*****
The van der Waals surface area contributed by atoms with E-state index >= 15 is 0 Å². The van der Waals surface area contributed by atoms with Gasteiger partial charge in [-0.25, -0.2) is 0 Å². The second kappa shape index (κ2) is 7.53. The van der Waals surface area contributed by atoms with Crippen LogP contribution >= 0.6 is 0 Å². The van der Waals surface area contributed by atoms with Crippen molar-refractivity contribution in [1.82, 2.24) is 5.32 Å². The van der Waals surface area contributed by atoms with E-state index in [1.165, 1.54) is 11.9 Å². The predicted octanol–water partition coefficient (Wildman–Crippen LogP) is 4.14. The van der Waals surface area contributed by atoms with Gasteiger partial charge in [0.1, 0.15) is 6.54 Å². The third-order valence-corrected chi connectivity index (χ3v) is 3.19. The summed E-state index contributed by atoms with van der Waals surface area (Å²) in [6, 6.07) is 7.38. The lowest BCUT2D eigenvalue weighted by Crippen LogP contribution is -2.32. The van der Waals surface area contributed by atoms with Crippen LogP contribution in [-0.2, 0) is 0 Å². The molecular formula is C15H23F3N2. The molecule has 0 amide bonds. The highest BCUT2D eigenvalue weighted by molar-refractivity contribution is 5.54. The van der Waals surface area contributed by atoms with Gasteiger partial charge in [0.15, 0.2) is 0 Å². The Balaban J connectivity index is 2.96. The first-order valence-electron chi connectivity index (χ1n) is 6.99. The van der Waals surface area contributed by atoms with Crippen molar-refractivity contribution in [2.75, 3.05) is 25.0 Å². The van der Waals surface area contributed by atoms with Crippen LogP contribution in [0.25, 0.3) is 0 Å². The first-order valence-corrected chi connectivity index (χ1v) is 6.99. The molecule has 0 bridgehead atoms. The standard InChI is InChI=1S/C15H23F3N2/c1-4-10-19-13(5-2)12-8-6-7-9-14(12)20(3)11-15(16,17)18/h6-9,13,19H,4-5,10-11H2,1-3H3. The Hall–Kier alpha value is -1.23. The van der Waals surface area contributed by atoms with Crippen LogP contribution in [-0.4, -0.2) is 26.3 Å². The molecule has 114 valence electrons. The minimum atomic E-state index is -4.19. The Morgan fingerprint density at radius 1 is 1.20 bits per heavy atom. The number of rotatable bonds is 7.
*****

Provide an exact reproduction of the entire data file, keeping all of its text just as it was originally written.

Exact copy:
The van der Waals surface area contributed by atoms with E-state index >= 15 is 0 Å². The van der Waals surface area contributed by atoms with Gasteiger partial charge in [-0.25, -0.2) is 0 Å². The second kappa shape index (κ2) is 7.53. The van der Waals surface area contributed by atoms with Crippen LogP contribution >= 0.6 is 0 Å². The van der Waals surface area contributed by atoms with Crippen molar-refractivity contribution in [1.82, 2.24) is 5.32 Å². The van der Waals surface area contributed by atoms with E-state index in [1.165, 1.54) is 11.9 Å². The predicted octanol–water partition coefficient (Wildman–Crippen LogP) is 4.14. The van der Waals surface area contributed by atoms with Gasteiger partial charge in [0.1, 0.15) is 6.54 Å². The third-order valence-corrected chi connectivity index (χ3v) is 3.19. The summed E-state index contributed by atoms with van der Waals surface area (Å²) in [6, 6.07) is 7.38. The lowest BCUT2D eigenvalue weighted by Crippen LogP contribution is -2.32. The van der Waals surface area contributed by atoms with Crippen LogP contribution in [-0.2, 0) is 0 Å². The molecular formula is C15H23F3N2. The molecule has 0 amide bonds. The highest BCUT2D eigenvalue weighted by molar-refractivity contribution is 5.54. The van der Waals surface area contributed by atoms with Gasteiger partial charge in [0.15, 0.2) is 0 Å². The Balaban J connectivity index is 2.96. The first-order valence-electron chi connectivity index (χ1n) is 6.99. The van der Waals surface area contributed by atoms with Crippen molar-refractivity contribution in [2.75, 3.05) is 25.0 Å². The van der Waals surface area contributed by atoms with Crippen LogP contribution in [0.25, 0.3) is 0 Å². The first-order valence-corrected chi connectivity index (χ1v) is 6.99. The molecule has 0 bridgehead atoms. The standard InChI is InChI=1S/C15H23F3N2/c1-4-10-19-13(5-2)12-8-6-7-9-14(12)20(3)11-15(16,17)18/h6-9,13,19H,4-5,10-11H2,1-3H3. The Hall–Kier alpha value is -1.23. The van der Waals surface area contributed by atoms with Crippen LogP contribution in [-0.4, -0.2) is 26.3 Å². The molecule has 114 valence electrons. The minimum atomic E-state index is -4.19. The Morgan fingerprint density at radius 1 is 1.20 bits per heavy atom. The number of rotatable bonds is 7.